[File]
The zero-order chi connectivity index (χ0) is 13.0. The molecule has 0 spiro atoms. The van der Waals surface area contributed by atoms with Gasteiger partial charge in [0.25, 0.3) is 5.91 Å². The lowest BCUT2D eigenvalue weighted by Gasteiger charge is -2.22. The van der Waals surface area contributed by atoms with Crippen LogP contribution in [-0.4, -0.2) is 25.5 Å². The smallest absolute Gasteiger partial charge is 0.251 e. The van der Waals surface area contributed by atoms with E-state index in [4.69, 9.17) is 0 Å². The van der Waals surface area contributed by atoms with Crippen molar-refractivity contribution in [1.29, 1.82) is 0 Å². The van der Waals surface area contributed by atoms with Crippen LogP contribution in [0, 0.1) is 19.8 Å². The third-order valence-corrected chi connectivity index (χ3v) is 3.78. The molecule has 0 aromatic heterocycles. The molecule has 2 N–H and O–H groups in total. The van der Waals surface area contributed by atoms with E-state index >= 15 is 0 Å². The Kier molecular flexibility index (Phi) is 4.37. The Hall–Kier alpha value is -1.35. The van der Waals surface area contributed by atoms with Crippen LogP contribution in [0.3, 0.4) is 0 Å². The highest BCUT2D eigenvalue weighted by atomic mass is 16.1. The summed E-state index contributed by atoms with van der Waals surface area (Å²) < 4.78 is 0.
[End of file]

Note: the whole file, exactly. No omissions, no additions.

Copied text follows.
The zero-order chi connectivity index (χ0) is 13.0. The molecule has 0 spiro atoms. The van der Waals surface area contributed by atoms with Gasteiger partial charge in [0.25, 0.3) is 5.91 Å². The lowest BCUT2D eigenvalue weighted by Gasteiger charge is -2.22. The van der Waals surface area contributed by atoms with Crippen LogP contribution in [-0.4, -0.2) is 25.5 Å². The smallest absolute Gasteiger partial charge is 0.251 e. The van der Waals surface area contributed by atoms with E-state index in [4.69, 9.17) is 0 Å². The van der Waals surface area contributed by atoms with Crippen molar-refractivity contribution in [1.29, 1.82) is 0 Å². The van der Waals surface area contributed by atoms with Crippen LogP contribution in [0, 0.1) is 19.8 Å². The third-order valence-corrected chi connectivity index (χ3v) is 3.78. The molecule has 0 aromatic heterocycles. The molecule has 2 N–H and O–H groups in total. The van der Waals surface area contributed by atoms with E-state index >= 15 is 0 Å². The Kier molecular flexibility index (Phi) is 4.37. The Hall–Kier alpha value is -1.35. The van der Waals surface area contributed by atoms with Crippen LogP contribution in [0.3, 0.4) is 0 Å². The highest BCUT2D eigenvalue weighted by atomic mass is 16.1. The summed E-state index contributed by atoms with van der Waals surface area (Å²) < 4.78 is 0.